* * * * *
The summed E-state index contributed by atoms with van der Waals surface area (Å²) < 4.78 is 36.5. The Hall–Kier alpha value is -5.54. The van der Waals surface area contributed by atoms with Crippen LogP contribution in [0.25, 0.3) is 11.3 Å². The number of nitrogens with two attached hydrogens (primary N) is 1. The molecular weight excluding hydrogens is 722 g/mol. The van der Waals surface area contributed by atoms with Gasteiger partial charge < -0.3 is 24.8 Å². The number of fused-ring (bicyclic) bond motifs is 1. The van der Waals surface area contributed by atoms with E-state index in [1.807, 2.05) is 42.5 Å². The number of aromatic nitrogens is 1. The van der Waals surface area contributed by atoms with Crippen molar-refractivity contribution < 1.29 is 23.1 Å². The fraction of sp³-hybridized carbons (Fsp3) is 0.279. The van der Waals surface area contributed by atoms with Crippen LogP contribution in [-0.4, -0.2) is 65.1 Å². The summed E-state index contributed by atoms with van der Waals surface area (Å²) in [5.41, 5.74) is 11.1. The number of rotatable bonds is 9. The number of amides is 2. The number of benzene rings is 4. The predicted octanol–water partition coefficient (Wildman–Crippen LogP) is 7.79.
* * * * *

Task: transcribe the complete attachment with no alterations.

The summed E-state index contributed by atoms with van der Waals surface area (Å²) < 4.78 is 36.5. The Hall–Kier alpha value is -5.54. The van der Waals surface area contributed by atoms with Crippen LogP contribution in [0.25, 0.3) is 11.3 Å². The number of nitrogens with two attached hydrogens (primary N) is 1. The molecular weight excluding hydrogens is 722 g/mol. The van der Waals surface area contributed by atoms with Gasteiger partial charge < -0.3 is 24.8 Å². The number of fused-ring (bicyclic) bond motifs is 1. The van der Waals surface area contributed by atoms with E-state index in [1.807, 2.05) is 42.5 Å². The number of aromatic nitrogens is 1. The van der Waals surface area contributed by atoms with Crippen molar-refractivity contribution < 1.29 is 23.1 Å². The fraction of sp³-hybridized carbons (Fsp3) is 0.279. The van der Waals surface area contributed by atoms with Crippen LogP contribution in [-0.4, -0.2) is 65.1 Å². The summed E-state index contributed by atoms with van der Waals surface area (Å²) in [5.41, 5.74) is 11.1. The number of rotatable bonds is 9. The number of amides is 2. The number of benzene rings is 4. The predicted octanol–water partition coefficient (Wildman–Crippen LogP) is 7.79.